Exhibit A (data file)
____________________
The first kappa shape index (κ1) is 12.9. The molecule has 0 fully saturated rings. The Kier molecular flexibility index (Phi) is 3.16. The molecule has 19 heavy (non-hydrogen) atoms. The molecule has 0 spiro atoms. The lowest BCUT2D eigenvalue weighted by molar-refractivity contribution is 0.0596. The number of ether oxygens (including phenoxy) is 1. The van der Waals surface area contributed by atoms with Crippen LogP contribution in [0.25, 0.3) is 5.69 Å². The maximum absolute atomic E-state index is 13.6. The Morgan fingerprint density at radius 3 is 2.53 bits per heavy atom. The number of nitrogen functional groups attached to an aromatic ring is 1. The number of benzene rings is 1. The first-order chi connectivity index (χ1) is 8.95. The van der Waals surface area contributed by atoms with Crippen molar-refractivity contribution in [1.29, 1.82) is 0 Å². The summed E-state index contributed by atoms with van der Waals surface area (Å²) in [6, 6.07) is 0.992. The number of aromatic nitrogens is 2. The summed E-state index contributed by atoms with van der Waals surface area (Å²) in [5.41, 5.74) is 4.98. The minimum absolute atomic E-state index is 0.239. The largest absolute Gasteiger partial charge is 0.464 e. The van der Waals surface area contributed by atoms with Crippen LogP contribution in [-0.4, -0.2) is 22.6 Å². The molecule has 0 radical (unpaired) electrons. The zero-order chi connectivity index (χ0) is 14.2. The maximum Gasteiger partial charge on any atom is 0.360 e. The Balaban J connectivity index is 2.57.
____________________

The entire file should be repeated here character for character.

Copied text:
The first kappa shape index (κ1) is 12.9. The molecule has 0 fully saturated rings. The Kier molecular flexibility index (Phi) is 3.16. The molecule has 19 heavy (non-hydrogen) atoms. The molecule has 0 spiro atoms. The lowest BCUT2D eigenvalue weighted by molar-refractivity contribution is 0.0596. The number of ether oxygens (including phenoxy) is 1. The van der Waals surface area contributed by atoms with Crippen LogP contribution in [0.25, 0.3) is 5.69 Å². The maximum absolute atomic E-state index is 13.6. The Morgan fingerprint density at radius 3 is 2.53 bits per heavy atom. The number of nitrogen functional groups attached to an aromatic ring is 1. The number of benzene rings is 1. The first-order chi connectivity index (χ1) is 8.95. The van der Waals surface area contributed by atoms with Crippen molar-refractivity contribution in [1.29, 1.82) is 0 Å². The summed E-state index contributed by atoms with van der Waals surface area (Å²) in [6, 6.07) is 0.992. The number of aromatic nitrogens is 2. The summed E-state index contributed by atoms with van der Waals surface area (Å²) in [5.41, 5.74) is 4.98. The minimum absolute atomic E-state index is 0.239. The largest absolute Gasteiger partial charge is 0.464 e. The van der Waals surface area contributed by atoms with Crippen LogP contribution in [-0.4, -0.2) is 22.6 Å². The molecule has 0 radical (unpaired) electrons. The zero-order chi connectivity index (χ0) is 14.2. The maximum Gasteiger partial charge on any atom is 0.360 e. The Balaban J connectivity index is 2.57.